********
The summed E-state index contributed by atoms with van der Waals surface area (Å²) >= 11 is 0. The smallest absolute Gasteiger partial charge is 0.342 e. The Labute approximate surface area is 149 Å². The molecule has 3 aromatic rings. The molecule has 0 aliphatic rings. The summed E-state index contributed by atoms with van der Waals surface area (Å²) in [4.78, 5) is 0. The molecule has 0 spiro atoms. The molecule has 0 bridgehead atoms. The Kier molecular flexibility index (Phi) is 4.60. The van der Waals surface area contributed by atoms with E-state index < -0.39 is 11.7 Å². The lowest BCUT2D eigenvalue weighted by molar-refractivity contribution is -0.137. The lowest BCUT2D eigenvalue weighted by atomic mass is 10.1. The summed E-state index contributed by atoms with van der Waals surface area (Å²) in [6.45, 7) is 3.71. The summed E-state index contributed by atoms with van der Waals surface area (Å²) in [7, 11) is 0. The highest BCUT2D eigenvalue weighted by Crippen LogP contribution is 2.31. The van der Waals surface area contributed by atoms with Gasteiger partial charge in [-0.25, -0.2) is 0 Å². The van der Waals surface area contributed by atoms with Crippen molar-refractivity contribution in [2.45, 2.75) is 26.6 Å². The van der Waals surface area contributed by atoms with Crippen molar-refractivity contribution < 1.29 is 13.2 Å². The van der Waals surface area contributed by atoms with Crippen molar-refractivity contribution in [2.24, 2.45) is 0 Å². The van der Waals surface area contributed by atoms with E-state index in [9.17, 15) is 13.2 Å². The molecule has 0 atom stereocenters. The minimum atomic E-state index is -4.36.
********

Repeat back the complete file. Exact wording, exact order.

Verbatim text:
The summed E-state index contributed by atoms with van der Waals surface area (Å²) >= 11 is 0. The smallest absolute Gasteiger partial charge is 0.342 e. The Labute approximate surface area is 149 Å². The molecule has 3 aromatic rings. The molecule has 0 aliphatic rings. The summed E-state index contributed by atoms with van der Waals surface area (Å²) in [4.78, 5) is 0. The molecule has 0 spiro atoms. The molecule has 0 bridgehead atoms. The Kier molecular flexibility index (Phi) is 4.60. The van der Waals surface area contributed by atoms with E-state index < -0.39 is 11.7 Å². The lowest BCUT2D eigenvalue weighted by molar-refractivity contribution is -0.137. The lowest BCUT2D eigenvalue weighted by atomic mass is 10.1. The summed E-state index contributed by atoms with van der Waals surface area (Å²) in [6.45, 7) is 3.71. The summed E-state index contributed by atoms with van der Waals surface area (Å²) in [7, 11) is 0. The highest BCUT2D eigenvalue weighted by Crippen LogP contribution is 2.31. The van der Waals surface area contributed by atoms with Gasteiger partial charge in [-0.25, -0.2) is 0 Å². The van der Waals surface area contributed by atoms with Crippen molar-refractivity contribution in [2.45, 2.75) is 26.6 Å². The van der Waals surface area contributed by atoms with Crippen molar-refractivity contribution < 1.29 is 13.2 Å². The van der Waals surface area contributed by atoms with Crippen molar-refractivity contribution in [2.24, 2.45) is 0 Å². The van der Waals surface area contributed by atoms with E-state index in [9.17, 15) is 13.2 Å². The molecule has 0 atom stereocenters. The minimum atomic E-state index is -4.36.